By Liz Banks-Anderson
You’ve probably walked past one and the sight has demanded a second glance. Rowena Martinich describes her art works as “fluoro-pop abstract expressionism.” Visually, they are vibrant, striking and bright and are a welcome sight in the tedium of a grey Melbourne Winter.
Rowena is an artist whose use of colour in the transient, everyday space has become a signature. Her work is often displayed in the spaces of the everyday to challenge the notion that ‘art’ can only exist within the conventional gallery space.
The everyday settings of Rowena’s works add to their immersive nature, capturing all of your attention.
Martinich calls herself ‘an abstract expressionist with a difference.’ While her work is sometimes displayed in an art gallery she is more likely to transform through her use of colour an unconventional display space such as a retail store front.
Rowena says the idea of displaying artwork strictly within the gallery system is very limiting both for the audience and the artist. Instead, she is inspired by architecture and interiors, which strongly influence her artwork and how it can fit into that scenario.
“I feel that art should be accessible and enriching, so making it public is the first step. I also love the idea of transforming people’s experience of a space simply by adding expressive layers of colour,” she says.
Rowena believes that everyday spaces are often not given a second glance until an ‘intervention’ of some kind, viewing her artwork as an “activator of urban space, particularly transient spaces, often passed through without a moment of thought.”
“Through my work one can experience the everyday, but differently. What may ordinarily be an empty interval – a non-experience in passing from one place to another – can be altered by the experience of walking through or past one of my works,” says Rowena.
There is something very free, fluid and natural about Rowena’s work. It captures a boundless creative energy. The artist processes a myriad of thoughts during the creative process.
”When I am deeply focused on a work, I am in my own world of problem solving, specifically balancing the painting, its layers and colour compositions.”
Rowena works with acrylic on canvas, colour-fast acrylic for exterior public works and acrylic on vinyl adhered onto glass for window installations.
“Most of my painting is done with large brushes these days, however I have been known to use mops and brooms to create extra large brush strokes on public works, as well as chemical sprayers for a splattery effect.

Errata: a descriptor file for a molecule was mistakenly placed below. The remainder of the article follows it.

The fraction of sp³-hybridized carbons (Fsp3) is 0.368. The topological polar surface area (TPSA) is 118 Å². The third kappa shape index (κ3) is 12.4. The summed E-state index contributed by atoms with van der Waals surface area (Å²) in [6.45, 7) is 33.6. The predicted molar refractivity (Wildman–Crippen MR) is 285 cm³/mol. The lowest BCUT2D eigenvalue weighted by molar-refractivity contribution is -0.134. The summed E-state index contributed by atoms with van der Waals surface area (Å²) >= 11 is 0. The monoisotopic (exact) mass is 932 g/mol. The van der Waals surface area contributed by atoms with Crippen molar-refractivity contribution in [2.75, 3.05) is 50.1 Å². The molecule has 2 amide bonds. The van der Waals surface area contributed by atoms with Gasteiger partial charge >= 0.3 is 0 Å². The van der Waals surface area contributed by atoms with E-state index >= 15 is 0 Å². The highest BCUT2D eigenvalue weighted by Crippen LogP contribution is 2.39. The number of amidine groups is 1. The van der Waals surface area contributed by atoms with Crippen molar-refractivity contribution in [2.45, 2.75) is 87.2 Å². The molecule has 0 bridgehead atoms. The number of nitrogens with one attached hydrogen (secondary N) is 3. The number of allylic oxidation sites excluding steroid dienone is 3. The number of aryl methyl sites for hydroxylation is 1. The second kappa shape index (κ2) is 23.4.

“I build up layers of colours, starting with large areas of block colour then gradually add layers of dripping colour. With each layer I need to be sure that the one below is dry enough that the colours will not mix. I also ensure the paint retains the perfect consistency so it doesn’t run too quickly, or isn’t too thick that it won’t run at all. I also try and take regular breaks in the fresh air!” she says.
Rowena has bold hopes and dreams for the future and these inspire her to create. Key among these include painting a trackside marquee for the Melbourne Racing Carnival and a fashion collaboration comprising beachwear and surfboards.
Most of all however, the acknowledgement of her work is her greatest inspiration. Rowena says she loves how art allows her to interact with the public, especially when working onsite on murals.
“Even without a shared language, I have found that art can enable exchange and break down any cross-cultural barriers.”
Liz is a communications professional and freelance writer from Melbourne. Inspired by the city’s artistic endeavours she likes taking photographs, exploring the design world and has developed a great interest in all things art. Passionate about documenting and sharing the unique projects, people and possibilities in the creative community, Liz is excited by what lies ahead. Liz’s own blog will be launched soon…In the meantime, she’s happy being a twit.
Categories: regular columns
, women in art